Excerpt 1 from “On Doctrine De Scriptura Sacra (1950): Letters Addressed to Lutheran Pastors, No. 14” by Sasse

The doctrine concerning the Holy Scripture must first proceed from the statement, and is in face nothing else but an unfolding of the statement: The Holy Scripture is God’s Word, Sacra Scriptura est Verbum Dei. God’s Word exists also outside the Scripture; it existed before the Scripture as the Word of the Lord that came to the prophet, was given to him, and was written down only later; and it exists after the Scripture as the preaching in which the Scripture is expounded. God’s Word existed before human language and human writing existed, before a human ear could hear, before a human mind could understand a word. God’s Word existed before all created things: “In the beginning was the Word, and the Was was with God, and God was the Word.” “And the Word was made flesh.” But all other forms of the Word (God’s Word as it was received by a prophet, as it was preached, as it became flesh and, being the verbum incarnatum, it was even seen, 1 Jn 1:1) stand in right relation to the written Word, to the Holy Scripture. Even though God’s Word exists also alongside of, outside of, before the Scripture, no Holy Scripture exists, however, which is not God’s Word. What belongs to the Holy Writ, where are its boundaries, the boundaries of the canon––that is ofter uncertain. Israel, the synagogue, the ancient church, sixteenth century Christendom have often debated that. But one point was always clear: every writing that is God’s Word belongs in the canon of Holy Writ, and, conversely, no writing that is not God’s Word can have nay place there. The boundaries of the canon can be uncertain. But was far as what belongs basically to the canon––on that there is no uncertainty: everything is God’s written Word and nothing but God’s Word written! Of all that the church considers canonical it confesses: it is God’s Word That is an assertion made of faith. Only by faith can we recognize all portions of the Pentateuch, the entire Psalter, Ecclesiastes, and the Song of Solomon as God’s Word.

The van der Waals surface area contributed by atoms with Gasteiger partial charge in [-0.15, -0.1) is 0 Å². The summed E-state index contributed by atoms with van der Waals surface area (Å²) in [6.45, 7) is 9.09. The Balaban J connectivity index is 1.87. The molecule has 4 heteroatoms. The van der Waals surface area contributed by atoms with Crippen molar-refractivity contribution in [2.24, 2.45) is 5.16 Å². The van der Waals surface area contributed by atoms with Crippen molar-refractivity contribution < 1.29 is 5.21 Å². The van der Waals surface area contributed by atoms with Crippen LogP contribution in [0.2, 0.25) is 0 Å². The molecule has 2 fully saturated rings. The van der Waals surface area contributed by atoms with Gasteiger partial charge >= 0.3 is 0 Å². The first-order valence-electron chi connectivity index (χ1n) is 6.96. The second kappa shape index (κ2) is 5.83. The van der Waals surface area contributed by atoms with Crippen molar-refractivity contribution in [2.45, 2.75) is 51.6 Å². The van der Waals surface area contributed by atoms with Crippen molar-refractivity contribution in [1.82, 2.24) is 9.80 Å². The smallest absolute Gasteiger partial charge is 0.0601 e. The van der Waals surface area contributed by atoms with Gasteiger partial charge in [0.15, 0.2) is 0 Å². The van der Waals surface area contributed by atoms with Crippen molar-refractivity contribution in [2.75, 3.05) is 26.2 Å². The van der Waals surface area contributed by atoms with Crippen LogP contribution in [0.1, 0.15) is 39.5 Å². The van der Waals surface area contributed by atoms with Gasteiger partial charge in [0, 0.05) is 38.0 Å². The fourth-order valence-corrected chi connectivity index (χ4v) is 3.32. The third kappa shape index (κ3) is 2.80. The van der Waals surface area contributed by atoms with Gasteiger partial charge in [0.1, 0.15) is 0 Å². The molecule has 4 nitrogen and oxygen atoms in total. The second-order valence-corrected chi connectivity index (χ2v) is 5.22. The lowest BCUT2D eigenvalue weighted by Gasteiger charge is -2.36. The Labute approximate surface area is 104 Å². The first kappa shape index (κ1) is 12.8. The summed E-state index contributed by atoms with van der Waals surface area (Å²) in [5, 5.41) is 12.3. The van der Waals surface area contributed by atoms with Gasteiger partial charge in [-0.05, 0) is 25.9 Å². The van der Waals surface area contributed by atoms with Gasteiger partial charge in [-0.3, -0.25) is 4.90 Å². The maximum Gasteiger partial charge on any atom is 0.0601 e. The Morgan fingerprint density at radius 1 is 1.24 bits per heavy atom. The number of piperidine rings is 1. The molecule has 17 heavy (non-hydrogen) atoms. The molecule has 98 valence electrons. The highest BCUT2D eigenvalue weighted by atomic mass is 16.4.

Scripture and the Church: Selected Essays of Hermann Sasse
edited by Jeffrey J. Kloha and Ronald R. Feuerhahn
p. 58-59


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